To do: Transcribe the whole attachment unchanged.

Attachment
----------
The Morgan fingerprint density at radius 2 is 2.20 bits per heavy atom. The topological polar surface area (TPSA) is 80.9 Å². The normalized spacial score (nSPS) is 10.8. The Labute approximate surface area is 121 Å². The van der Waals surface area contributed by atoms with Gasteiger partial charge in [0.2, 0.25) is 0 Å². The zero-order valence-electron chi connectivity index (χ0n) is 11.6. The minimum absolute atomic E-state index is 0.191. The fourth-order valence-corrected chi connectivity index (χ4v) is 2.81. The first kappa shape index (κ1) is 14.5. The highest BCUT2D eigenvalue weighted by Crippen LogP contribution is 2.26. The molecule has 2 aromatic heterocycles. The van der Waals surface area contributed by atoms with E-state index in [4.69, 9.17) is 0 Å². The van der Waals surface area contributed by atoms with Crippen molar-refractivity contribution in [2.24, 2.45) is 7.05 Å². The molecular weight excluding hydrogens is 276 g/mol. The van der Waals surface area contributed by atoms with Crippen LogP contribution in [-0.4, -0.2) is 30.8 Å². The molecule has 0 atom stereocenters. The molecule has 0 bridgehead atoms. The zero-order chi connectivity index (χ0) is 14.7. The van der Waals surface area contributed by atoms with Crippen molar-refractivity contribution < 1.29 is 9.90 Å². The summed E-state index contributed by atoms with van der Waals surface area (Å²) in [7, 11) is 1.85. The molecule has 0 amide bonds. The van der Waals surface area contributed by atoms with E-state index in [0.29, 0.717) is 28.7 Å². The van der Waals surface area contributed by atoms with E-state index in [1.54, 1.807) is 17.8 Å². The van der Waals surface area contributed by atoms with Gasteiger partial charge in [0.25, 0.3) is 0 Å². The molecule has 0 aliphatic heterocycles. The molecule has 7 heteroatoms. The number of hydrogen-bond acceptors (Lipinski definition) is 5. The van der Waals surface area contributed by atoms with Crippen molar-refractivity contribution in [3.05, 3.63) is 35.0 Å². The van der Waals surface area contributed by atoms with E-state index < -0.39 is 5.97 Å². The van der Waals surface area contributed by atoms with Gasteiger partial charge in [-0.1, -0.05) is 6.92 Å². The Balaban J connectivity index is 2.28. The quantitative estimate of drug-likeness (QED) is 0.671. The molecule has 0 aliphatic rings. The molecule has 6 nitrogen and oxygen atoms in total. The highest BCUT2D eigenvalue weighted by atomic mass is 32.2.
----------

The Morgan fingerprint density at radius 2 is 2.20 bits per heavy atom. The topological polar surface area (TPSA) is 80.9 Å². The normalized spacial score (nSPS) is 10.8. The Labute approximate surface area is 121 Å². The van der Waals surface area contributed by atoms with Gasteiger partial charge in [0.2, 0.25) is 0 Å². The zero-order valence-electron chi connectivity index (χ0n) is 11.6. The minimum absolute atomic E-state index is 0.191. The fourth-order valence-corrected chi connectivity index (χ4v) is 2.81. The first kappa shape index (κ1) is 14.5. The highest BCUT2D eigenvalue weighted by Crippen LogP contribution is 2.26. The molecule has 2 aromatic heterocycles. The van der Waals surface area contributed by atoms with E-state index in [4.69, 9.17) is 0 Å². The van der Waals surface area contributed by atoms with Crippen molar-refractivity contribution in [2.24, 2.45) is 7.05 Å². The molecular weight excluding hydrogens is 276 g/mol. The van der Waals surface area contributed by atoms with Crippen LogP contribution in [-0.4, -0.2) is 30.8 Å². The molecule has 0 atom stereocenters. The molecule has 0 bridgehead atoms. The zero-order chi connectivity index (χ0) is 14.7. The van der Waals surface area contributed by atoms with Crippen molar-refractivity contribution < 1.29 is 9.90 Å². The summed E-state index contributed by atoms with van der Waals surface area (Å²) in [7, 11) is 1.85. The molecule has 0 amide bonds. The van der Waals surface area contributed by atoms with E-state index in [0.29, 0.717) is 28.7 Å². The van der Waals surface area contributed by atoms with E-state index in [1.54, 1.807) is 17.8 Å². The van der Waals surface area contributed by atoms with Gasteiger partial charge in [0.25, 0.3) is 0 Å². The molecule has 0 aliphatic heterocycles. The molecule has 7 heteroatoms. The number of hydrogen-bond acceptors (Lipinski definition) is 5. The van der Waals surface area contributed by atoms with Crippen molar-refractivity contribution in [3.05, 3.63) is 35.0 Å². The van der Waals surface area contributed by atoms with E-state index < -0.39 is 5.97 Å². The van der Waals surface area contributed by atoms with Gasteiger partial charge in [-0.1, -0.05) is 6.92 Å². The Balaban J connectivity index is 2.28. The quantitative estimate of drug-likeness (QED) is 0.671. The molecule has 0 aliphatic rings. The molecule has 6 nitrogen and oxygen atoms in total. The highest BCUT2D eigenvalue weighted by atomic mass is 32.2.